Round 6, Pick 70: Jonathan Taylor (RB – IND)
This pick had me a bit nervous after just drafting Hilton’s, but I felt like Taylor’s upside was just too high to pass us. There may not have been a better pure rusher in all of college football last year than Taylor. During his final season at Wisconsin, Taylor rushed for 2,003 yards, 21 touchdowns and averaged 6.3 yards per carry, he’s the real deal. It may take a couple of weeks to get acclimated, but as soon as he starts seeing consistent touches, he’s going to be a fantasy star.
Round 7, Pick 75: Raheem Mostert (RB – SF)
Once named the starter last year, Mostert became a man on a mission. Over the final six games of the 2019 season, Mostert scored seven touchdowns – and then he capped that off by scoring five more in the playoffs! Anyone using the zero RB strategy should especially be targeting him. His ADP of 63rd overall is criminally low. The 49ers backfield will always be a bit of a headache, but they have their lead back now and his name is Raheem Mostert.
Round 8, Pick 94: Brandin Cooks (WR – HOU)
This was definitely the most boom or bust pick of my draft. Cooks has a long history of concussions, and once again, he finds himself on a new team. On the plus side, that new team’s quarterback is Deshaun Watson. With Watson’s cannon of an arm and his ability to extend plays, Cooks could thrive in the Texans offense. The injury risk is real with Cooks – but so is the upside. If he can stay healthy and get on the same page as Watson, we could see the most lethal Brandin Cooks since New Orleans.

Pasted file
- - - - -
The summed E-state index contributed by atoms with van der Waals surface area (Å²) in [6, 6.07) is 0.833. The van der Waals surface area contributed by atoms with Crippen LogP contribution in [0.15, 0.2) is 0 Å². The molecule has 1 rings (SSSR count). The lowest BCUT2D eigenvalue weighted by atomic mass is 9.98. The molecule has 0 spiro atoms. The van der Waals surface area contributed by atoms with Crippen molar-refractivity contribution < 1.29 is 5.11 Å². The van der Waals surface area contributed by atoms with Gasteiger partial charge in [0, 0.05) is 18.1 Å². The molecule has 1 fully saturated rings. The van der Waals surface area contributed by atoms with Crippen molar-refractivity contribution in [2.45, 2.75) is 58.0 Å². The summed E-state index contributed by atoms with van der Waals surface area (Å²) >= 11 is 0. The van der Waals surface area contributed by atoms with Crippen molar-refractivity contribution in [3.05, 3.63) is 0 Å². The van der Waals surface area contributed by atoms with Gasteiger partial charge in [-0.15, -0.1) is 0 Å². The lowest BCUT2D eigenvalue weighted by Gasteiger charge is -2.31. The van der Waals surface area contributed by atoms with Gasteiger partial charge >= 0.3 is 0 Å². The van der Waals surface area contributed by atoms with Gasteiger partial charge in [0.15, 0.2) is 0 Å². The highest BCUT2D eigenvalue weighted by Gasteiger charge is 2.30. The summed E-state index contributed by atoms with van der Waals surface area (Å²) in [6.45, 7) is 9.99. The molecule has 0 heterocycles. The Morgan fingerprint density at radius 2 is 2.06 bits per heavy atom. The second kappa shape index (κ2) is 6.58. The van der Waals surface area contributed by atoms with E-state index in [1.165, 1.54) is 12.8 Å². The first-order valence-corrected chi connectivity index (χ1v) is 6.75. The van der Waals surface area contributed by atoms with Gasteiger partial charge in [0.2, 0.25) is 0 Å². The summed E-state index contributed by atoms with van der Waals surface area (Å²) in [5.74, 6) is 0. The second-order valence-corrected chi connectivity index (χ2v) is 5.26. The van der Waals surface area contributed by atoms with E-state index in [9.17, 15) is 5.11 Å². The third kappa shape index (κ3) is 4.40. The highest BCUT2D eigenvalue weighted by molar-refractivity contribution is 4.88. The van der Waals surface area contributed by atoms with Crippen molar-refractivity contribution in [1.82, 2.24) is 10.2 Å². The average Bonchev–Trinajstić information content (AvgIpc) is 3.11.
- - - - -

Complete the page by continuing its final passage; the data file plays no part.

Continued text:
Round 9, Pick 99: Hunter Henry (TE – LAC)
With Philip Rivers as his quarterback, Hunter Henry was one of the most reliable tight ends in all of football. Now, with the combination of Tyrod Taylor and rookie Justin Herbert, we’re in uncharted waters. That being said, the uncertainty is baked into his ADP as last year he was going in the 5th or 6th round and today, I drafted him in the 9th. You can’t expect the same production we saw out of him with Rivers, but he is still an uber-talented tight end who will get his targets, especially in the red-zone.
Round 10, Pick 118: Marlon Mack (RB – IND)
Once I drafted Jonathan Taylor, I knew I’d be targeting Mack, and getting him in the 10th is a terrific value. One of these two backs will lead what should be a fantasy productive offense. I believe in the long run it will be Taylor, but you won’t find many handcuffs better than Marlon Mack.
Round 11, Pick 123: Aaron Rodgers (QB – GB)
Here’s a perfect example as to why you should always wait on drafting a quarterback. Getting Aaron Rodgers in the 11th round is an absolute steal. It seems like everyone has forgotten that just two years ago, playing on a fractured knee, Rodgers finished as QB6. Even in 2019 in what was considered a down year, he finished as QB10. Bottom line, if it’s the 11th round and Aaron Rodgers is sitting on the board, you jump at that pick every single time.
Round 12, Pick 142: Tony Pollard (RB – DAL)
At this point in the draft, you’re looking for upside and handcuffs. With Zeke being my first pick, I knew getting Pollard would be a priority, and getting him in the 12th is just a plus. Pollard showed legitimate flashes last year during the preseason and could even have some stand-alone value.
Round 13, Pick 147: Allen Lazard (WR – GB)
I’ve been saying it all offseason and I’ll say it again – Allen Lazard is being drafted way too late. Last year in limited opportunities, Lazard showed that he can be a force on the Packers offense. Perhaps what’s most important is the fact that he has gained the trust of his Hall of Fame quarterback, Aaron Rodgers. Last year when targeting Lazard, Rodgers had a 115.6 passer rating, that’s nearly 17 points higher than when targeting star wideout Davante Adams. Do yourself a favor and grab Lazard at the end of your drafts, you won’t regret it.